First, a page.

On September 1, 2022, the UK’s Royal Mail postal service will be issuing thirteen special Transformers stamps to commemorate the British contribution to the multimedia franchise. The stamps will feature originally commissioned work by Transformers artist Andrew Wildman, with Stephen Baskerville inking and John-Paul Bove on colours.
The Transformers stamps will come as a complete set in a special presentation pack costing £17.50 (~ $21) but there are a variety of limited edition specials for collectors, including silver plated ingots and fan sheets.
All stamps also feature Augmented Reality features via hidden ink. According to Royal Mail,
“The main eight stamps are printed with a hidden ink which reveals each of the character’s faction logos and names in the Cybertronian alphabet when shone under UV light.
“In addition, fans who download the Royal Mail App, can scan the stamp, and watch a unique Augmented Reality animation including a clip from the original animated Transformers TV series.”
The Transformers stamps will come with a main set of eight and a miniature sheet of five. The former will feature characters Optimus Prime, Megatron, Bumblebee, Starscream, Grimlock, Shockwave, Arcee, and Soundwave. The latter set will feature Dinobots Grimlock, Snarl, Slug, Sludge, and Swoop.
Royal Mail’s Director of Stamps and Collectibles, Matt Parkes,
“Since The Transformers burst onto the scene in 1984, British writers and artists have made a substantial contribution to the ongoing story of the popular warring mechanoids; to this day many continue to do so and have inspired new artists to do the same. We are delighted to be able to celebrate their work with this stunning set of stamps – which calls back not only to the early comics but also – by using the Royal Mail App to trigger hidden content – the original cartoon series as well!”
John-Paul Bove tweeted following the initial announcement:
In the Oxford Mail local newspaper, Andrew Wildman – who got his start at Marvel UK in 1988 – said that,
“It’s amazing for me, Transformers was one of the first comic books I worked on.”
“…For an artist, being commissioned to do this is a real honour – it’s right up there with my career highlights.”
In that same article Wildman gave some insight into how it came together:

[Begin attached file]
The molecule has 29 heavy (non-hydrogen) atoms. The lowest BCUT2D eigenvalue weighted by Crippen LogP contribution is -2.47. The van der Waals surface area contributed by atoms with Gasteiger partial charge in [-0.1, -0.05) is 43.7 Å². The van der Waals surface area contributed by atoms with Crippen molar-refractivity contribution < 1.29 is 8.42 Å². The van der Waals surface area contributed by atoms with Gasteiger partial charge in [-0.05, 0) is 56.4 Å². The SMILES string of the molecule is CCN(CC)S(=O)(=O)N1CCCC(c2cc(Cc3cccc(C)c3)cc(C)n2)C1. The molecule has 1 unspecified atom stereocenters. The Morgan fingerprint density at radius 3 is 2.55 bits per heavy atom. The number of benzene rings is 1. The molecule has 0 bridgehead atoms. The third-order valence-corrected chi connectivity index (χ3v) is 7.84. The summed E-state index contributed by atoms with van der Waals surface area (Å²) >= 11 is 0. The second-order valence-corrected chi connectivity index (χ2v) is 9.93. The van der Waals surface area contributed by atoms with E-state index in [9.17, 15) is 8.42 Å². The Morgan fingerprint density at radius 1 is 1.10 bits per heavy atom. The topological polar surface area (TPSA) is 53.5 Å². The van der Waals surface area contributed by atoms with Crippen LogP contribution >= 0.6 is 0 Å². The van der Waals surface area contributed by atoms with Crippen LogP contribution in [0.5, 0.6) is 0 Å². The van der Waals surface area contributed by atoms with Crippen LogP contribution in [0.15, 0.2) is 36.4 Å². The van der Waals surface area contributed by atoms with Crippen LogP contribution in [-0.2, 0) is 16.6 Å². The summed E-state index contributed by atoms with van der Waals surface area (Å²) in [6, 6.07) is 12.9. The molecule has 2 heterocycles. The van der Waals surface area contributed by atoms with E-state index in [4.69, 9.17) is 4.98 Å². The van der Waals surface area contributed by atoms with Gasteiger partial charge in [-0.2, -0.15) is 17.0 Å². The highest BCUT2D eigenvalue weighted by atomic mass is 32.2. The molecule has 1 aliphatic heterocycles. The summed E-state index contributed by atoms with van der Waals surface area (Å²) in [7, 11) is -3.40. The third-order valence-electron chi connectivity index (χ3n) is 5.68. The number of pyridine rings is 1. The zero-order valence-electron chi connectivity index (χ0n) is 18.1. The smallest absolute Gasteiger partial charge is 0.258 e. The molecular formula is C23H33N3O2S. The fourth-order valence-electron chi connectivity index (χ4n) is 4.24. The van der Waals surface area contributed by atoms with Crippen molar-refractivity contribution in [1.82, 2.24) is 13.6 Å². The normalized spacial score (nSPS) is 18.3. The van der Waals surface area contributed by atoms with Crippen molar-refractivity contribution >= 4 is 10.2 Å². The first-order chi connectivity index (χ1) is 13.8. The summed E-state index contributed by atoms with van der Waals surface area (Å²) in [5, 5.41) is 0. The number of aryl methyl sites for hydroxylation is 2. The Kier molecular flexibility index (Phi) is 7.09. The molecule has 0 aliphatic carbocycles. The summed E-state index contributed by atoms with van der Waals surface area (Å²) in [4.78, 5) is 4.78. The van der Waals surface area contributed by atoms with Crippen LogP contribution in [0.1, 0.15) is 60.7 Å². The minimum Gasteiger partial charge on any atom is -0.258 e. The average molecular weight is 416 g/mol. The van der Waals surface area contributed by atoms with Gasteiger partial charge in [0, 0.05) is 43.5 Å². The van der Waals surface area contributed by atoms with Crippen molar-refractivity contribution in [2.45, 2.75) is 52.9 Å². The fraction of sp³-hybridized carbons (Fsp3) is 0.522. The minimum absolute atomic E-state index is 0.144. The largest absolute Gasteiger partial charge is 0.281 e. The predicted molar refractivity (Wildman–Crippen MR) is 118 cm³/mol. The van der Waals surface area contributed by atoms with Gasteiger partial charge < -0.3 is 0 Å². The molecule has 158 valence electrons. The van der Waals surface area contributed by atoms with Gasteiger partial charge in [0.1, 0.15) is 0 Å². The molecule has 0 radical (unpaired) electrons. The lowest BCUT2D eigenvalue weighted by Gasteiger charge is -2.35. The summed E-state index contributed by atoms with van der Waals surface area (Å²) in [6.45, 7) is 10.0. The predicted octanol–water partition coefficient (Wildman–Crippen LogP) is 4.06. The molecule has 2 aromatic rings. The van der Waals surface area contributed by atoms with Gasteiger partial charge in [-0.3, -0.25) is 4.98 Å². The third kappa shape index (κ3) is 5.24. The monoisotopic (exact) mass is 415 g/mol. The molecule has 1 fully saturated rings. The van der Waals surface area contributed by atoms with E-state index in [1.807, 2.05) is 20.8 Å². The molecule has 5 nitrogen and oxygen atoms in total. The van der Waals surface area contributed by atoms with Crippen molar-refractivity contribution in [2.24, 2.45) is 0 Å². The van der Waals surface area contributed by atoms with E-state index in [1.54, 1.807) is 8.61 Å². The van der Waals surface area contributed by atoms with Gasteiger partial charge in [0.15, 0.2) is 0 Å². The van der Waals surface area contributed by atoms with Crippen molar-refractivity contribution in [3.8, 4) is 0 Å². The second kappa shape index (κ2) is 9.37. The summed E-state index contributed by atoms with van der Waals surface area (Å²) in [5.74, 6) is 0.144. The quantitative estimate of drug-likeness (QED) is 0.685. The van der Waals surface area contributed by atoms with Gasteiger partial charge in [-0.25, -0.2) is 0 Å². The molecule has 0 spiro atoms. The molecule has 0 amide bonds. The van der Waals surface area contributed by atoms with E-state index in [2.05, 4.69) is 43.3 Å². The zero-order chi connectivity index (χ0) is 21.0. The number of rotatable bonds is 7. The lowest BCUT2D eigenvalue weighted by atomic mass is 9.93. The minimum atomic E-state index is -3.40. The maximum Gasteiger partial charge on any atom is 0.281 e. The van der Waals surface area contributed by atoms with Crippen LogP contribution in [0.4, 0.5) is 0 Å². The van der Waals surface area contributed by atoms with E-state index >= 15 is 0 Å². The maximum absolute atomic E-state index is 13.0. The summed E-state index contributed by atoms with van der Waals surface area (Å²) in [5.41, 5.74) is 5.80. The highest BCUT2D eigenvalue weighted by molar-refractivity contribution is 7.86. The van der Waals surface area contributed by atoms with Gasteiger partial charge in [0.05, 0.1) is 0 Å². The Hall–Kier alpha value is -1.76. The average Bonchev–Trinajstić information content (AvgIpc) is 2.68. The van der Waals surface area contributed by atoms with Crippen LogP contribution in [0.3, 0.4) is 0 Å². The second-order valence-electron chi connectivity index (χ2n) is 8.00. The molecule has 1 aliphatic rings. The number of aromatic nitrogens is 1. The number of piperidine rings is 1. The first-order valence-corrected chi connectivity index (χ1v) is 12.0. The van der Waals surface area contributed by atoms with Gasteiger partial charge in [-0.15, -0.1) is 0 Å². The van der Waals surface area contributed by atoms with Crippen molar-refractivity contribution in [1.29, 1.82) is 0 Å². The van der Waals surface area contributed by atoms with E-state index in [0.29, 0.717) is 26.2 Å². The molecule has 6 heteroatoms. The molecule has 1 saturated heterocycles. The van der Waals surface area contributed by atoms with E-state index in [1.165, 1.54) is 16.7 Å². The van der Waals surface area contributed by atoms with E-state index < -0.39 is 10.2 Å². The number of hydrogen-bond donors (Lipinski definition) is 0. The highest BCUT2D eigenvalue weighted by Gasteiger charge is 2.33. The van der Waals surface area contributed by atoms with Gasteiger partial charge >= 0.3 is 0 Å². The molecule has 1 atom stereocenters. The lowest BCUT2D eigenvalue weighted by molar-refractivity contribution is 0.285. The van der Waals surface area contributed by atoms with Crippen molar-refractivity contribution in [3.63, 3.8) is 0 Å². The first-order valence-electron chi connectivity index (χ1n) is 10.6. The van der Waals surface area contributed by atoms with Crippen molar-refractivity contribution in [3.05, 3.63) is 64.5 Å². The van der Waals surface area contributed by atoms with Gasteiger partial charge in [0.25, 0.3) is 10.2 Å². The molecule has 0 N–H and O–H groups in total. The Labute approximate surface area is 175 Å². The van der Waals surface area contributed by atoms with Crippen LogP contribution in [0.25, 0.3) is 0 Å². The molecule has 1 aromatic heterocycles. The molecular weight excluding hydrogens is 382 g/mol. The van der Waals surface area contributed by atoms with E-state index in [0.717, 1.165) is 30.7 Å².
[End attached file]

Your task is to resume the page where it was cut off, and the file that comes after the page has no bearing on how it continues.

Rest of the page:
“I got an email out of the blue and wasn’t sure if it was even real, asking if I would do some drawings and designs for a special project.
“I had to sign an NDA, and then I was sent an email from Royal Mail.
“I then knew it would be stamps, and sure enough, it was.
“I was asked to design the stamps, and we got on board a couple of other people, and we became a dream team.
“We went through lots and lots of approval processes, with them eventually being signed off by the Queen.
“I thought it was a joke at first, but they said it’s the law.”
While today the Transformers are household names worldwide thanks to US-produced TV, movies, comic books – and of course, toys – it is often forgotten that British creators had a significant role in developing the mythos of the property.
Through the Transformers weekly comic from Marvel UK to later issues of Marvel US’s monthly writer Simon Furman and a crack team of artists like Geoff Senior, Andrew Wildman, Will Simpson, Lee Sullivan and more defined the homeworld and origins of the Transformers, the scope of the conflict, and the essence of the Autobot/Decepticon conflict.
The Transformers UK weekly comic ran between September 1984 and January 1992 – comprising 332 issues (though around issue 309 it went biweekly before shuttering). The anthology format of the comic contained 11 pages of Transformers material with non-Transformers material bulking out the rest of the title. As a weekly schedule would eat up a lot of content, UK sourced material was used as filler with the objective of weaving around the continuity of the US comic. This task led to impressive creative leaps that fleshed out the Transformers concept’s scope. It set the groundwork for Simon Furman and Andrew Wildman’s move to the US monthly (from #56 to its cancellation with #80) that became a fan favourite to US readers – and cemented Furman as an integral part of the Transformers property (even when it would jump from publisher to publisher).
Most of the UK material was reprinted in IDW’s The Tranformers Classics UK books. IDW Transformers scribe James Roberts, who contributed a history of the UK comic in the reprints wrote:
“It’s fair to say that when issue #1 of The Transformers hit British newsstands on Thursday, September 20th, 1984, no one at Marvel UK – or Hasbro, for that matter – realized that they were witnessing the birth of one of the biggest-selling and longest-running licensed comics of all time.
“When the final issue was released on January 18th, 1992, nearly seven and a half years later, Transformers UK had outlived virtually every other Marvel UK title launched during its lifetime, and earned a special place in the hearts of the hundreds of thousands of children who had read it cover to cover every week.”
“From “Man of Iron” in January 1985 to “End of the Road!” in September 1990, nearly 2,000 pages of British Transformers comic strip was produced: enough to fill another 90 issues of a US comic. Consequently [it’s] run of comics and specials constitutes the largest body of cohesive, interdependent Transformers fiction thus far produced – and one that is worth celebrating.”